1. Make a list of all the questions you have concerning the camp
There’s a good chance that you have a bunch of questions such as what your child needs to pack, where pick-ups/drop-offs occur, whether or not lunch is provide and more. You may also have questions about the types of skills and fundamentals that your athlete will be learning.
Make a list in order to prepare both yourself and your child for camp. Send an email or call the camp director.
2. Take a Trip to the Grocery Store
While What it Takes Training is a day camp many parents still want to make sure their child has enough to eat. Camp is not providing food, so it's a good idea to send your child to camp with a few snacks, plus their lunch—just make sure to check with the camp beforehand to make sure this is okay!
Snacks such as dried fruit, nuts, jerky, or protein and power bars (there are kid-friendly versions of these for younger athletes). Also, consider packing some electrolyte-rich drinks!
3. Bring a Water Bottle for Basketball Camp
Sports camps like What it Takes Training create fun and energetic environments where kids participate in a number of activities, meaning they must be properly hydrated throughout the camp. This will be key to preventing cramps, keeping headaches, and maintaining optimal muscle and body function.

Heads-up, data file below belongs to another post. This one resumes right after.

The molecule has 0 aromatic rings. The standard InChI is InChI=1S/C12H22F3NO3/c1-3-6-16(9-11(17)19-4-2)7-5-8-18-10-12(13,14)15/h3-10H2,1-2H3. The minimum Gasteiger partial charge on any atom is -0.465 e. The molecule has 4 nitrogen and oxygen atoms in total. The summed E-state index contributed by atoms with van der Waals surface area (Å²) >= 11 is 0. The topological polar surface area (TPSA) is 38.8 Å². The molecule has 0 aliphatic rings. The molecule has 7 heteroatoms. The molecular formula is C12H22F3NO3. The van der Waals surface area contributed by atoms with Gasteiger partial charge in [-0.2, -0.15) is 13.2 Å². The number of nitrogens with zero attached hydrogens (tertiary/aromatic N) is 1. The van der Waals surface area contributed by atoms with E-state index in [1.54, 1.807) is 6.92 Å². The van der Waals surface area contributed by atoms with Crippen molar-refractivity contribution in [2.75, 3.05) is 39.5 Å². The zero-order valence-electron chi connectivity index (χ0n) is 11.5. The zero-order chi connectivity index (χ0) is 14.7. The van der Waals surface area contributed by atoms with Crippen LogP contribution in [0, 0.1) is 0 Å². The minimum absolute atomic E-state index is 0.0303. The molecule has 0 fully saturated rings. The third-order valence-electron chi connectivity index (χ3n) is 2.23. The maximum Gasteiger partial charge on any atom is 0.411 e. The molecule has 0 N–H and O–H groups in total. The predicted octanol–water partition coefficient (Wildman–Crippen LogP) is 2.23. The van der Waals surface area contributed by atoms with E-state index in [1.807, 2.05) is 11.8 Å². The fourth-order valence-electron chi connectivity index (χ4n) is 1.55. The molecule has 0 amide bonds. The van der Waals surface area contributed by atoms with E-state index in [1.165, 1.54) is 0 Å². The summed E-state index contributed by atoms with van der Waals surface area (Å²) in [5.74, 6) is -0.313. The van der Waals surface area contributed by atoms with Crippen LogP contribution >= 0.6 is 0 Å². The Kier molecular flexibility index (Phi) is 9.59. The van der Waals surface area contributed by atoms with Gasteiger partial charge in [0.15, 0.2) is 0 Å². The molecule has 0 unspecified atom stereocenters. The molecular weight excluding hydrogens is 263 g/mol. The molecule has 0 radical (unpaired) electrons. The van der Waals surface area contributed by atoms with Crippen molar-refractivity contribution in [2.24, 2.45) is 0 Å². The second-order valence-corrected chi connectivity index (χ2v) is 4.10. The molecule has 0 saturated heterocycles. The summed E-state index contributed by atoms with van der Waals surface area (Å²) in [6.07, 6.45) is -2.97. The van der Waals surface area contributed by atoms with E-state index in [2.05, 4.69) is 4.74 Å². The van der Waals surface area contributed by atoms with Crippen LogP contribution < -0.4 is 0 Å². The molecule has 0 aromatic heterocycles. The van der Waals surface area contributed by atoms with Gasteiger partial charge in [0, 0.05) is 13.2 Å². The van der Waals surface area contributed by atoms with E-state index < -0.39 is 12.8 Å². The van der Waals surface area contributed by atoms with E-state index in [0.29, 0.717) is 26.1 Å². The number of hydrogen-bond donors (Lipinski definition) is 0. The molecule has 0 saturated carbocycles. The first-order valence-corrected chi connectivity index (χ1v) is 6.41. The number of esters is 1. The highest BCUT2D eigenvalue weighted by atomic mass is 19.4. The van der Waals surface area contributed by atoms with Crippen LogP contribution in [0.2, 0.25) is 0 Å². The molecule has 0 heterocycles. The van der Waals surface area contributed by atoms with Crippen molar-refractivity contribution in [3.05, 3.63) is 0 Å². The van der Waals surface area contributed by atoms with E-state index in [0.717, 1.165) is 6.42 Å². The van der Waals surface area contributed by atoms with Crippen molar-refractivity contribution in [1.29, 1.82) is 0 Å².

4. Pack All Camp items the night before
What it takes Training Camp is going to require great shoes, a change of athletic clothes or shorts. Pack all of these items in advance, so that you’re not scrambling to find them last minute, or worse, forget about packing them entirely.
Having everything packed in advance will put your mind at ease, and assure you that you’re sending your child off well-equipped. Plus it will make for a much more relaxing start to the first day of basketball camp for both you and your athlete.
It’s always best to leave valuables at home: ipod, game cards, jewelry, etc.
5. Talk with Your Child Camp Behavior
If this is your child’s first camp experience, there may be some nerves ....Talk with your child about any fears or anxieties they might have about going to camp, and answer any questions they have. In the discussion, include a chat about eating well, hydrating properly, and making friends with others or displaying good sportsmanship. Also, this talk is the perfect opportunity to discuss good behaviors, expectations, and the importance of respecting coaches and other players.
By taking these five steps to prepare your child for camp, you’ll be way ahead of the game. Don’t worry though: if you do forget or overlook something, chances are it’s happened before and the coaches at What It Takes Training will be prepared to handle it.